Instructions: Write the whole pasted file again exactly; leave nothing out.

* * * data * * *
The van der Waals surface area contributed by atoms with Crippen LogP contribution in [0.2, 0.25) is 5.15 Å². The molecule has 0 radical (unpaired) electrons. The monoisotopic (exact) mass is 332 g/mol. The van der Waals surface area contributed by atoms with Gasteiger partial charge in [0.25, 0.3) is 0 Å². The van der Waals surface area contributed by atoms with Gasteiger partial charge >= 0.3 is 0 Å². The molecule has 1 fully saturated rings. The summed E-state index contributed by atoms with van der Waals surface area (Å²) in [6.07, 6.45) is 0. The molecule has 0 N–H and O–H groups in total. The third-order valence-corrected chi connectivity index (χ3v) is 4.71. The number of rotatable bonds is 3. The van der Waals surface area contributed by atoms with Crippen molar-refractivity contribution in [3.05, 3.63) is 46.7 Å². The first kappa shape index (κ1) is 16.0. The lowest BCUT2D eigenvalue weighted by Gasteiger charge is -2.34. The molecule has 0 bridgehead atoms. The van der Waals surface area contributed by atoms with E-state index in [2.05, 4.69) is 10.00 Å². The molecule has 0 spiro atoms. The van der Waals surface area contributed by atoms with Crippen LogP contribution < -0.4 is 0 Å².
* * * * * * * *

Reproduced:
The van der Waals surface area contributed by atoms with Crippen LogP contribution in [0.2, 0.25) is 5.15 Å². The molecule has 0 radical (unpaired) electrons. The monoisotopic (exact) mass is 332 g/mol. The van der Waals surface area contributed by atoms with Gasteiger partial charge in [0.25, 0.3) is 0 Å². The van der Waals surface area contributed by atoms with Gasteiger partial charge >= 0.3 is 0 Å². The molecule has 1 fully saturated rings. The summed E-state index contributed by atoms with van der Waals surface area (Å²) in [6.07, 6.45) is 0. The molecule has 0 N–H and O–H groups in total. The third-order valence-corrected chi connectivity index (χ3v) is 4.71. The number of rotatable bonds is 3. The van der Waals surface area contributed by atoms with Crippen molar-refractivity contribution in [3.05, 3.63) is 46.7 Å². The first kappa shape index (κ1) is 16.0. The lowest BCUT2D eigenvalue weighted by Gasteiger charge is -2.34. The molecule has 0 bridgehead atoms. The van der Waals surface area contributed by atoms with E-state index in [2.05, 4.69) is 10.00 Å². The molecule has 0 spiro atoms. The van der Waals surface area contributed by atoms with Crippen LogP contribution < -0.4 is 0 Å².